“We’ll find a home for him for a stud career, although we were looking forward to running him the rest of the year,” said Bradley.
The Woodford Reserve Manhattan was the second North American start for Desert Blanc, who was second in the Grade 3 Fort Marcy Handicap on May 5 for trainer Chad Brown. In France, the son of Desert Style won a listed stakes and was Group 3 placed.
“[The Manhattan] was a very exciting race, and he showed he how game and tough he was,” Bradley said. “It’s the biggest hurt to lose a horse like this to an injury.”
Peruvian jockey heading to U.S.
New York may soon be home to a young apprentice rider hailing from Peru as 16-year-old Martin Chuan prepares to emigrate to the United States. Agent Roger Sutton expects to take Chuan’s book when he arrives in this country, which Sutton hopes will be ahead of opening day at Saratoga Race Course on July 20, though no firm arrangements have been made.
Chuan graduated from La Escuela de Jinetes Jorge Bernardini Yori and rode his first race on Jan. 24 at Hipódromo de Monterrico in the Santiago de Surco district of Lima, Peru. The rider finished second aboard Taj Mahal, but also caught the eye of some U.S. based riders who were in town that day for the Robalca Inter- national Jockeys Championship.
Hall of Fame rider Edgar Prado, born in Lima and the leading jockey in Peru before coming to Florida in 1986, was impressed with Chuan.
“The day that he first rode, we had the jockey championship in Peru,” said Prado. “It was me, Alex Solis, Alan Garcia, Rafael Bejarano, Jesus Castanon, Javier Castellano, some others. And, we saw the race where the kid started riding. He finished second, but he rode a really good race. Everybody agreed that the way he looked, and the way he rode the horse, he was going to develop into a good rider. I thought that he rode a smart race and finished really strong for being his first time riding in a public race.”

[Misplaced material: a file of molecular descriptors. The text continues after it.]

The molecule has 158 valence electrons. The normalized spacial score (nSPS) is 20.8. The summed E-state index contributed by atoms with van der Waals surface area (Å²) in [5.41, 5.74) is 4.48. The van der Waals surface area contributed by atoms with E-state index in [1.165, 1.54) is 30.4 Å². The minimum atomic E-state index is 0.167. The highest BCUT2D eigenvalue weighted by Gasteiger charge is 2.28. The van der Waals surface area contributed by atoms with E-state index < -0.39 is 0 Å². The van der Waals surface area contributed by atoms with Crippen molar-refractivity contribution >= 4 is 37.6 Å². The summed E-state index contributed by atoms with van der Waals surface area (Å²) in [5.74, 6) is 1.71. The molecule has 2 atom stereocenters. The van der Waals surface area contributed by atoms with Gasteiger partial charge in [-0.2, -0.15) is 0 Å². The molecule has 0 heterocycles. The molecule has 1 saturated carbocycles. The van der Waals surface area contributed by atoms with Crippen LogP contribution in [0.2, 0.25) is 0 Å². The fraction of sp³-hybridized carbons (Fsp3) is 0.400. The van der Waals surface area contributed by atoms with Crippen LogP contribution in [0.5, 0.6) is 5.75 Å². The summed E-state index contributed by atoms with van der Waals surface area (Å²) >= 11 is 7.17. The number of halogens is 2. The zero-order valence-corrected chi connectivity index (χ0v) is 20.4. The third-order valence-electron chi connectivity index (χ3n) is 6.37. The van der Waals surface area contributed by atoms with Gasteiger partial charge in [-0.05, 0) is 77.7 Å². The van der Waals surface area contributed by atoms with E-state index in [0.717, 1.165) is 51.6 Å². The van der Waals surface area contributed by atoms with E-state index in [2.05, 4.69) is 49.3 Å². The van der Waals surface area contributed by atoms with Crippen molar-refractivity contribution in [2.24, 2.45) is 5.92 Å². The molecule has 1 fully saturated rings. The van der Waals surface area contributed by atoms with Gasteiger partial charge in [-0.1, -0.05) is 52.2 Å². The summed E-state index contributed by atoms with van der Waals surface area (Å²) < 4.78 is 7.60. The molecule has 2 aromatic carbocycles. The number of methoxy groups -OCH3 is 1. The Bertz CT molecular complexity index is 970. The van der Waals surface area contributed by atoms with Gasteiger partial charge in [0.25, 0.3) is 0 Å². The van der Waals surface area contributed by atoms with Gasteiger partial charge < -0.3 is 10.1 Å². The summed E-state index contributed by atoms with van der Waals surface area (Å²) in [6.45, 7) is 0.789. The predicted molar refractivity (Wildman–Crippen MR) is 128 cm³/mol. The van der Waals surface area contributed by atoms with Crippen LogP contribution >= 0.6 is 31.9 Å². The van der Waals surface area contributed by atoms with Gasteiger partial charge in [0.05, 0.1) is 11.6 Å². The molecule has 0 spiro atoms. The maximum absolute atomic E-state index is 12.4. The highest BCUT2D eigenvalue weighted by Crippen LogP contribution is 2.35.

Through June 18, Chaun has ridden 43 winners, good for sixth in the jockey standings according to statistics provided on the Hipódromo de Monterrico website. Sutton, who recognizes the difficulty of starting an apprentice at a meet like Saratoga, is anxious for Chuan to arrive.
“I’m ready to go to work whenever he shows up,” Sutton said. “I’ve watched some of the races he won in Peru and he looked like he could be the real McCoy. I don’t know when he’ll get here, but if he came before the end of Belmont, that would be like Christmas. Going into Saratoga is a lion’s den. But up there, at least with those pots, if a jockey wins one race a week, they’re going to cover their expenses.”
Sutton said he was especially impressed with the way Chaun looks on a horse.
“He sits a horse very good,” Sutton said. “I’ve been doing this awhile, and not that I’m an expert, but when he hits the horse, he’s not off balance and falling off. He always has his horse, always has the reins gathered up. Unlike a lot apprentices, he doesn’t overuse the whip. That’s a big plus, too.”